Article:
MVFHC’s President/CEO, Jim McCarthy, said “It is very disappointing when, despite our 27 years of extensive fair housing education and outreach throughout the Miami Valley, we discover such a basic lack of understanding and appreciation for the rights embedded in the Fair Housing Act.”
MVFHC’s complaint alleges that The Carillon House Association was well aware of the rights provided under the Fair Housing Act to people with disabilities who use service animals or assistance animals. According to the complaint, prior to its adoption of the Pet Etiquette Brochure, a committee of residents had recommended that the brochure exempt service and assistance animals from the ingress and egress rules, and that the brochure include a statement that such animals be allowed to enter and exit through any door of Carillon House. Nevertheless, the Board of Directors rejected this suggestion and instead published its requirement that the restrictive ingress/egress rule applied even to service and assistance animals. The brochure was published, posted, and widely disseminated throughout Carillon House and its residents in March, 2020.
“Just as the Carillon House cannot require someone who uses a cane or wheelchair to use only a certain door, it may not restrict disabled individuals who use a service or emotional support animal to use only a certain door. Service and support animals are not pets. They are necessary accessories that assist an individual with their disability,” McCarthy continued.
The complaint alleges Miami Valley Fair Housing Center became aware of the publication and distribution of the brochure to Carillon residents. On March 7, 2020, MVFHC wrote to The Carillon House Association, advising it that the brochure and its statements improperly suggested to an ordinary reader that the ingress and egress of a particular group of people (specifically, people with disabilities) was being limited and restricted in violation of the Fair Housing Act. MVFHC also advised The Carillon House Association that a number of statements contained in the brochure were incorrect and that enforcement of the new rules would result in illegal housing discrimination against individuals with disabilities, in violation of state and federal fair housing laws. MVFHC’s letter requested that the Board rescind the brochure immediately. Instead of doing so, the Board had its attorney initiate a series of letter communications with MVFHC throughout the remainder of March, 2020. MVFHC engaged its own counsel to continue negotiations.
Eventually, because of MVFHC’s advocacy, The Carillon House Association modified its Rules and Regulations concerning animal ingress and egress to include acceptable language about the rights of people with disabilities.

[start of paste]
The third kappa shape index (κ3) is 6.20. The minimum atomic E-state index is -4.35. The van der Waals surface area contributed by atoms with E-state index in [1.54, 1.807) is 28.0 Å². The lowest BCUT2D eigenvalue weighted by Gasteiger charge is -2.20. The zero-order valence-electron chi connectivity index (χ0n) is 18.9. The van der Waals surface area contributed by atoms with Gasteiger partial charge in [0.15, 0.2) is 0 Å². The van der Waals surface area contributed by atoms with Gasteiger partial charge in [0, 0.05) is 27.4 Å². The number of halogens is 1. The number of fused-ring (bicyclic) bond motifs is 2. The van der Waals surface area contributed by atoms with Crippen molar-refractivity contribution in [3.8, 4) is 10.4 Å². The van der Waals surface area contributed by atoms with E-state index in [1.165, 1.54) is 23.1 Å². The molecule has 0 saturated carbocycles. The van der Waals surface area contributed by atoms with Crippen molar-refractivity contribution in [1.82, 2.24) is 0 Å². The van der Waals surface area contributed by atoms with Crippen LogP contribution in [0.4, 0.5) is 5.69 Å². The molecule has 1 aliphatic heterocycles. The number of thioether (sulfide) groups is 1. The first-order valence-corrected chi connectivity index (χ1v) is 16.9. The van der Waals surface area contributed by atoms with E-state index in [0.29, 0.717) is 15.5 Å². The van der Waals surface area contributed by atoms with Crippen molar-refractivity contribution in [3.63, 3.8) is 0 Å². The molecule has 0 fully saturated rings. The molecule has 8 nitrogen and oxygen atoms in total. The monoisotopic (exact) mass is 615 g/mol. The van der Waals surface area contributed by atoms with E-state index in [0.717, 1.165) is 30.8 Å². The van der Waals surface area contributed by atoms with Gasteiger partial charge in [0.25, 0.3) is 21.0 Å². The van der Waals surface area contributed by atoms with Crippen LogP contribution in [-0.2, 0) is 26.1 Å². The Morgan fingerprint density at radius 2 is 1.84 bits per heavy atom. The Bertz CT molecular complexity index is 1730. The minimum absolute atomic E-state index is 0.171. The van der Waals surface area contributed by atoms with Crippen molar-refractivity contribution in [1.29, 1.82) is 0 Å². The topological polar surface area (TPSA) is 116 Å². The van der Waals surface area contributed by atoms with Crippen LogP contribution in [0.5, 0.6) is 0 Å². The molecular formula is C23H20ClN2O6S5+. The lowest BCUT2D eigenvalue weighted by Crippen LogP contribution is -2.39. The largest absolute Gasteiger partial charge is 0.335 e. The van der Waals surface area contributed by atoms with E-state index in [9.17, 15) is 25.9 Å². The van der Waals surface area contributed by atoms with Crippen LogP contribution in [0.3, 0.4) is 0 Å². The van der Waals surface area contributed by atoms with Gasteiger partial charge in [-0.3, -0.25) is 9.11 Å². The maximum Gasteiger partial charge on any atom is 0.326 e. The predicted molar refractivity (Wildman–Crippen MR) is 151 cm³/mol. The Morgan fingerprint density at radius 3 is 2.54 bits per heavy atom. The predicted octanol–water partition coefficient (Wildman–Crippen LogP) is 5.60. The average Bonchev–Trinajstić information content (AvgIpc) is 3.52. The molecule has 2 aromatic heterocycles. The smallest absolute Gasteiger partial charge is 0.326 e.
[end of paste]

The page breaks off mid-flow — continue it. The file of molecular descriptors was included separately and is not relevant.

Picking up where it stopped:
The suit alleges that the Miami Valley Fair Housing Center was forced to divert scarce resources to identify, investigate, and eventually successfully eliminate The Carillon House Association’s discriminatory brochure, and in doing so, MVFHC suffered damages and incurred costs that are compensable under the Fair Housing Act.
The suit also asserts that The Carillon House Association’s conduct also frustrated MVFHC’s mission to eradicate discrimination in housing and undermined the effectiveness of MVFHC’s programs and services — including encouraging integrated living patterns, providing assistance to individuals affected by discriminatory housing practices, and eliminating discriminatory housing practices. Finally, the suit alleges that The Carillon House Association acted intentionally and willfully, thus warranting punitive damages.
The suit asks the Court to grant judgment in the Miami Valley Fair Housing Center’s favor, and against The Carillon House, and to award compensatory and punitive damages, plus reasonable attorney fees and costs.
Stephen M. Dane, a nationally recognized fair housing attorney, represents the Miami Valley Fair Housing Center.
Miami Valley Fair Housing Center supports BLACK LIVES MATTER
June 8, 2020 — Two weeks ago today, George Floyd, a 46 year old Black man was murdered in Minneapolis, Minnesota, by Derek Chauvin, a white now former police officer, knelt on his neck for almost nine minutes while Floyd was lying face down handcuffed on the street. Mr. Floyd’s murder is just the latest in a long list of Black people killed at the hands of police. In the past few weeks alone, others killed include Breonna Taylor, Sean Reed, and Tony McDade. Theirs are unacceptable and senseless deaths.